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Germán Poveda, Oscar J. Mesa, Luis F. Salazar, Paola A. Arias, Hernán A. Moreno, Sara C. Vieira, Paula A. Agudelo, Vladimir G. Toro, and J. Felipe Alvarez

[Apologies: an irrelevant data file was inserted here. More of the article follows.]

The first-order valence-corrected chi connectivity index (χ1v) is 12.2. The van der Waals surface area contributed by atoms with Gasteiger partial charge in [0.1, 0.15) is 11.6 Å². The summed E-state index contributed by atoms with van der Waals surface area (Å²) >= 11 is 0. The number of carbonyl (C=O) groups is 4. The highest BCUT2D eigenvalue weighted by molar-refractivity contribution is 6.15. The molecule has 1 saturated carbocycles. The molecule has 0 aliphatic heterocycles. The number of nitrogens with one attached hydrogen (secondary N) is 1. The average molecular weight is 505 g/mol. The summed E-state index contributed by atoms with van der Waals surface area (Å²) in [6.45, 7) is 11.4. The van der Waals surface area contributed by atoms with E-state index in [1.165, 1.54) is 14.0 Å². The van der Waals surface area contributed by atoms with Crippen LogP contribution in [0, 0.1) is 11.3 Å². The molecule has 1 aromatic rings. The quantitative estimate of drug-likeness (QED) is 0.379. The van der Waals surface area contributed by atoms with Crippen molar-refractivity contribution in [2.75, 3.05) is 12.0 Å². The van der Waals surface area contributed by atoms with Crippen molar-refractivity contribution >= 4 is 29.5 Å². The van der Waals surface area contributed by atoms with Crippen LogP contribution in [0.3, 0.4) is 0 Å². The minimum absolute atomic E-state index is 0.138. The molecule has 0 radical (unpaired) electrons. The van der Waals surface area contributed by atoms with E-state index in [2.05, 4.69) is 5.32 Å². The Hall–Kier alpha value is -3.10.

Using hourly records from 51 rain gauges, spanning between 22 and 28 yr, the authors study the diurnal cycle of precipitation over the tropical Andes of Colombia. Analyses are developed for the seasonal march of the diurnal cycle and its interannual variability during the two phases of El Niño–Southern Oscillation (ENSO). Also, the diurnal cycle is analyzed at intra-annual time scales, associated with the westerly and easterly phases of the Madden–Julian oscillation, as well as higher-frequency variability (<10 days), mainly associated with tropical easterly wave activity during ENSO contrasting years. Five major general patterns are identified: (i) precipitation exhibits clear-cut diurnal (24 h) and semidiurnal (12 h) cycles; (ii) the minimum of daily precipitation is found during the morning hours (0900–1100 LST) regardless of season or location; (iii) a predominant afternoon peak is found over northeastern and western Colombia; (iv) over the western flank of the central Andes, precipitation maxima occur either near midnight, or during the afternoon, or both; and (v) a maximum of precipitation prevails near midnight amongst stations located on the eastern flank of the central Cordillera. The timing of diurnal maxima is highly variable in space for a fixed time, although a few coherent regions are found in small groups of rain gauges within the Cauca and Magdalena River valleys. Overall, the identified strong seasonal variability in the timing of rainfall maxima appears to exhibit no relationship with elevation on the Andes. The effects of both phases of ENSO are highly consistent spatially, as the amplitude of hourly and daily precipitation diminishes (increases) during El Niño (La Niña), but the phase remains unaltered for the entire dataset. We also found a generalized increase (decrease) in hourly and daily rainfall rates during the westerly (easterly) phase of the Madden–Julian oscillation, and a diminished (increased) high-frequency activity in July–October and February–April during El Niño (La Niña) years, associated, among others, with lower (higher) tropical easterly wave (4–6 day) activity over the Caribbean.

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